January 6, 2009
-- by Dave Johnson
A component of the current financial collapse is loss of confidence due to fraud resulting from inadequate regulation. In an op-ed in Sunday's New York Times, The End of the Financial World as We Know It, Michael Lewis and David Einhorn wrote,
Created to protect investors from financial predators, the commission has somehow evolved into a mechanism for protecting financial predators with political clout from investors. (The task it has performed most diligently during this crisis has been to question, intimidate and impose rules on short-sellers — the only market players who have a financial incentive to expose fraud and abuse.)To repeat: Instead of protecting investors from fraud the Bush/Republican SEC protects predators from investors. How did it get to be that way?
This might be a good time to remind people of a scandal that was developing before the 9/11 attacks removed everything else from the news.
Summary of the Bush/Harken scandal: George W. Bush was on the Board of Directors of Harken Energy Company and owned stock that had been purchased with a loan from Harken. In 1989 Harken used an Enron-like scheme to conceal losses by selling most of a subsidiary to an off-the-books entity that was controlled by company insiders. This caught up to them and in June, 1990, the Directors were warned that the company was about to report a big loss. The Directors were also warned that it would be illegal for them to sell any stock because they had insider information. Bush promised he would hold the stock and then sold his stock for more than $800,000. (It has not been disclosed who the buyer was.) Soon after Bush's sale the company announced the loss and the stock price dropped. Bush also did not file required forms with the SEC. When this came to light Bush was quietly investigated by the SEC - with his father as President of the United States. The SEC never interviewed Bush, and of course they did not file any charges even after finding significant wrongdoing. It also appears that Bush may not have paid any taxes on the stock sale or on loans he received from Harken and never repaid.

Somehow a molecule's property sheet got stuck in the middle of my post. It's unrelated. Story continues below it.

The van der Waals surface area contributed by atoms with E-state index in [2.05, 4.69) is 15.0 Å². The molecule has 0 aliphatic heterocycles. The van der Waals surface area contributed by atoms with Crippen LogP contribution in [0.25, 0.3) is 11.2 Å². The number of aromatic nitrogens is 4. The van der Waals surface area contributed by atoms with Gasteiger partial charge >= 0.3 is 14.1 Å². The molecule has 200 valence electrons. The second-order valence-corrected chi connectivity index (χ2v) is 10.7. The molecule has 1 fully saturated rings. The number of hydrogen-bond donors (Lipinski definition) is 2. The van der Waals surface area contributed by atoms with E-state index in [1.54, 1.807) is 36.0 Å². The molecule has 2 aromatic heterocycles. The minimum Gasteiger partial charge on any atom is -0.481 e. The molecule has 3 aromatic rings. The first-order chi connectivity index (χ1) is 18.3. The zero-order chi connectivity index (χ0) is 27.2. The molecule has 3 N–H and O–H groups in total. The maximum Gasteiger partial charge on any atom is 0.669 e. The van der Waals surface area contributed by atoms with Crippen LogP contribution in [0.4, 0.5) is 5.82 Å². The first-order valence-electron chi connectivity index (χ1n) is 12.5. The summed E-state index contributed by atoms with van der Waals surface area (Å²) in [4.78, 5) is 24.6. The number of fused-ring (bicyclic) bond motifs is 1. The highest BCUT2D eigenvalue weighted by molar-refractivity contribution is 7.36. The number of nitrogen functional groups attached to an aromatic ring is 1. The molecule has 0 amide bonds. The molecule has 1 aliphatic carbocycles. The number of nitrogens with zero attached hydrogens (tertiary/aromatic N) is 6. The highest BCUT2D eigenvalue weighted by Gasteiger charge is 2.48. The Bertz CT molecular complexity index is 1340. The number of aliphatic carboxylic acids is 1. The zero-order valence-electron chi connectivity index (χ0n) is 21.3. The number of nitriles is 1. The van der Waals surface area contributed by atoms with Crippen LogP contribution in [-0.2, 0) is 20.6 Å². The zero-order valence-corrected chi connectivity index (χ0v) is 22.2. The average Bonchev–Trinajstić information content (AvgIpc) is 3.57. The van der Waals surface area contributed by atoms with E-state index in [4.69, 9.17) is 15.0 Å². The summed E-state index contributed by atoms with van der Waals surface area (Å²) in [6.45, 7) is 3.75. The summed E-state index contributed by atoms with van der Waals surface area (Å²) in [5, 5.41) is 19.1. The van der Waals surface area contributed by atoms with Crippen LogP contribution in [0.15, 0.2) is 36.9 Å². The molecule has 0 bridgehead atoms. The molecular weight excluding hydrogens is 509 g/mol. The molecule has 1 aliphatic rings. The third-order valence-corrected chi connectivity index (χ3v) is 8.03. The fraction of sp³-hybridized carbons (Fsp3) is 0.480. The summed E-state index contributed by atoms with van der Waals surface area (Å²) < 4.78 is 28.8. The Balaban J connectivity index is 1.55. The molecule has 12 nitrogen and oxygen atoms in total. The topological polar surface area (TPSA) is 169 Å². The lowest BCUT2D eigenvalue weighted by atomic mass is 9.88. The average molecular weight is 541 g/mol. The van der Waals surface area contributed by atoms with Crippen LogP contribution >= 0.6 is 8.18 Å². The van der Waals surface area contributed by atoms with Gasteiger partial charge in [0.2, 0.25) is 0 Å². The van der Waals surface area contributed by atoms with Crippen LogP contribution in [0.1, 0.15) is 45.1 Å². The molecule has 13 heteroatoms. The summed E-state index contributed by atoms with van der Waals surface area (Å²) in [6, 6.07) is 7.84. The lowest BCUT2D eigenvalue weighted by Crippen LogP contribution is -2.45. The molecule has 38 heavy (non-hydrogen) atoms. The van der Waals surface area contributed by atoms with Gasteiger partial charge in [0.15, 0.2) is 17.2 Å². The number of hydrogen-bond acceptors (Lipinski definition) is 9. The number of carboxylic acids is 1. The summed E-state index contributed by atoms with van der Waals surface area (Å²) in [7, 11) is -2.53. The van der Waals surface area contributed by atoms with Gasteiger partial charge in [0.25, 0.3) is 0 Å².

Boston Globe: Board Was Told of Risks Before Bush Stock Sale
Salon: Memos: Bush knew of Harken's problems.
Democrats.com: Did George W. Bush Evade Income Taxes on His Harken Loans?
Here is the BuzzFlash Bush/Harken Insider Trading Collection.
UK Guardian: Bush and Harken Energy
And, about that SEC, June, 2005: Bush S.E.C. Pick Is Seen as Friend to Corporations
Oh, and about that Harken: June, 2008: Indicted Saudi investor in Harken Energy gets $80 million Pentagon contract
Posted by Dave Johnson at January 6, 2009 2:06 PM
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